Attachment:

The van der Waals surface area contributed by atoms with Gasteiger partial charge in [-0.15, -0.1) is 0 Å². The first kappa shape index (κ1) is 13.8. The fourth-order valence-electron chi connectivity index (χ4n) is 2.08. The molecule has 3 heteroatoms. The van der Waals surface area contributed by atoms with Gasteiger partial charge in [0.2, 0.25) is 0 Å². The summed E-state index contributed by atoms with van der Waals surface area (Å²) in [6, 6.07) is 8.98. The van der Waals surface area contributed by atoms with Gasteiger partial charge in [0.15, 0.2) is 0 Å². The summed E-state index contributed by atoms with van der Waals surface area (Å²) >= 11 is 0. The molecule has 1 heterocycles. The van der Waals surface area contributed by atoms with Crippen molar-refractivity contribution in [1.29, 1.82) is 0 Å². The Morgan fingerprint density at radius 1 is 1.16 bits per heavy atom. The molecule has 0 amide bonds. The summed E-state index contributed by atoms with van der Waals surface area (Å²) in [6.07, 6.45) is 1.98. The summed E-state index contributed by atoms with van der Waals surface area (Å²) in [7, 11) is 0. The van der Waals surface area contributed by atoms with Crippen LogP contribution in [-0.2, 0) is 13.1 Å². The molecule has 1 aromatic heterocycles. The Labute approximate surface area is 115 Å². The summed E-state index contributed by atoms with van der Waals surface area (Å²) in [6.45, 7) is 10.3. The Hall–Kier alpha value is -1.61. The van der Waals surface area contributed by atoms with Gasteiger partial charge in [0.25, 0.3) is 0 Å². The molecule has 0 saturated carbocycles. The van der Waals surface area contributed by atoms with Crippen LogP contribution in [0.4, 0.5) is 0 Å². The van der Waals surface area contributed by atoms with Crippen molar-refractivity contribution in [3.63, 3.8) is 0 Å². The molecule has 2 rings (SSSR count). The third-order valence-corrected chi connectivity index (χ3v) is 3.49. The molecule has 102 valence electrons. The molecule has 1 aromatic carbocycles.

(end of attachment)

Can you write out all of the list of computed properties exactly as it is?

The van der Waals surface area contributed by atoms with Gasteiger partial charge in [-0.15, -0.1) is 0 Å². The first kappa shape index (κ1) is 13.8. The fourth-order valence-electron chi connectivity index (χ4n) is 2.08. The molecule has 3 heteroatoms. The van der Waals surface area contributed by atoms with Gasteiger partial charge in [0.2, 0.25) is 0 Å². The summed E-state index contributed by atoms with van der Waals surface area (Å²) in [6, 6.07) is 8.98. The van der Waals surface area contributed by atoms with Gasteiger partial charge in [0.15, 0.2) is 0 Å². The summed E-state index contributed by atoms with van der Waals surface area (Å²) >= 11 is 0. The molecule has 1 heterocycles. The van der Waals surface area contributed by atoms with Crippen molar-refractivity contribution in [1.29, 1.82) is 0 Å². The Morgan fingerprint density at radius 1 is 1.16 bits per heavy atom. The molecule has 0 amide bonds. The summed E-state index contributed by atoms with van der Waals surface area (Å²) in [6.07, 6.45) is 1.98. The summed E-state index contributed by atoms with van der Waals surface area (Å²) in [7, 11) is 0. The van der Waals surface area contributed by atoms with Crippen LogP contribution in [-0.2, 0) is 13.1 Å². The molecule has 1 aromatic heterocycles. The Labute approximate surface area is 115 Å². The summed E-state index contributed by atoms with van der Waals surface area (Å²) in [6.45, 7) is 10.3. The Hall–Kier alpha value is -1.61. The van der Waals surface area contributed by atoms with Gasteiger partial charge in [0.25, 0.3) is 0 Å². The molecule has 0 saturated carbocycles. The van der Waals surface area contributed by atoms with Crippen LogP contribution in [0.4, 0.5) is 0 Å². The van der Waals surface area contributed by atoms with Crippen molar-refractivity contribution in [3.63, 3.8) is 0 Å². The molecule has 2 rings (SSSR count). The third-order valence-corrected chi connectivity index (χ3v) is 3.49. The molecule has 102 valence electrons. The molecule has 1 aromatic carbocycles.